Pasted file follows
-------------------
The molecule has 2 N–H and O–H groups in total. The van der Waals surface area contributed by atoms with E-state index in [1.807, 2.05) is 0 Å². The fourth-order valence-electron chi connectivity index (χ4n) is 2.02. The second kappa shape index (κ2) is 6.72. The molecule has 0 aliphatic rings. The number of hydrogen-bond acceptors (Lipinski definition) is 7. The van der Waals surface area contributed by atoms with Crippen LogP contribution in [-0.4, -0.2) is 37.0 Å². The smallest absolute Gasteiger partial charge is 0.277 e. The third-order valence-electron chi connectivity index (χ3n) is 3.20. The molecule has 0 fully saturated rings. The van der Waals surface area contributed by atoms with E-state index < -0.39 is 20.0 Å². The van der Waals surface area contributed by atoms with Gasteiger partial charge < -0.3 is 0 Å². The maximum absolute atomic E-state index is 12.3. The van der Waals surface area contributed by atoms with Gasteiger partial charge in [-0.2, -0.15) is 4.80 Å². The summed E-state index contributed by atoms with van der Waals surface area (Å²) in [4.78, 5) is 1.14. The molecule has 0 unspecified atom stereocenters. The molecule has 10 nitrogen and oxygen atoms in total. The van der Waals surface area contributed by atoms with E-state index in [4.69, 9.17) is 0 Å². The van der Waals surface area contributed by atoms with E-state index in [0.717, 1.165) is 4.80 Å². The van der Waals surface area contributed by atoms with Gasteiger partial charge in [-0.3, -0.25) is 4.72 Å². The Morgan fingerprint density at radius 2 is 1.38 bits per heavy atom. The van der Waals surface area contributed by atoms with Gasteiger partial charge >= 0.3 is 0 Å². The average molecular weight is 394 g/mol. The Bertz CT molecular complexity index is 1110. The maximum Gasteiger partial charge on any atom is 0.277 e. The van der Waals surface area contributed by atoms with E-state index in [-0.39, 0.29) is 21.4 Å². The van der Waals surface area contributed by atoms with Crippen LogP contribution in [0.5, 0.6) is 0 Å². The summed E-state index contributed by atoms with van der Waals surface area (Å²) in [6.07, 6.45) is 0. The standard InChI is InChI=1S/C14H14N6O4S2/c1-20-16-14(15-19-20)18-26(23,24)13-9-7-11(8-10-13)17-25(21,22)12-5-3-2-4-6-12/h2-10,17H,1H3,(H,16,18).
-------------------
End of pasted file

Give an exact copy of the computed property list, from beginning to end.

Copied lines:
The molecule has 2 N–H and O–H groups in total. The van der Waals surface area contributed by atoms with E-state index in [1.807, 2.05) is 0 Å². The fourth-order valence-electron chi connectivity index (χ4n) is 2.02. The second kappa shape index (κ2) is 6.72. The molecule has 0 aliphatic rings. The number of hydrogen-bond acceptors (Lipinski definition) is 7. The van der Waals surface area contributed by atoms with Crippen LogP contribution in [-0.4, -0.2) is 37.0 Å². The smallest absolute Gasteiger partial charge is 0.277 e. The third-order valence-electron chi connectivity index (χ3n) is 3.20. The molecule has 0 fully saturated rings. The van der Waals surface area contributed by atoms with E-state index < -0.39 is 20.0 Å². The van der Waals surface area contributed by atoms with Gasteiger partial charge < -0.3 is 0 Å². The maximum absolute atomic E-state index is 12.3. The van der Waals surface area contributed by atoms with Gasteiger partial charge in [-0.2, -0.15) is 4.80 Å². The summed E-state index contributed by atoms with van der Waals surface area (Å²) in [4.78, 5) is 1.14. The molecule has 0 unspecified atom stereocenters. The molecule has 10 nitrogen and oxygen atoms in total. The van der Waals surface area contributed by atoms with E-state index in [4.69, 9.17) is 0 Å². The van der Waals surface area contributed by atoms with E-state index in [0.717, 1.165) is 4.80 Å². The van der Waals surface area contributed by atoms with Gasteiger partial charge in [-0.3, -0.25) is 4.72 Å². The Morgan fingerprint density at radius 2 is 1.38 bits per heavy atom. The van der Waals surface area contributed by atoms with Gasteiger partial charge >= 0.3 is 0 Å². The average molecular weight is 394 g/mol. The Bertz CT molecular complexity index is 1110. The maximum Gasteiger partial charge on any atom is 0.277 e. The van der Waals surface area contributed by atoms with E-state index in [-0.39, 0.29) is 21.4 Å². The van der Waals surface area contributed by atoms with Crippen LogP contribution in [0.5, 0.6) is 0 Å². The summed E-state index contributed by atoms with van der Waals surface area (Å²) in [6.07, 6.45) is 0. The standard InChI is InChI=1S/C14H14N6O4S2/c1-20-16-14(15-19-20)18-26(23,24)13-9-7-11(8-10-13)17-25(21,22)12-5-3-2-4-6-12/h2-10,17H,1H3,(H,16,18).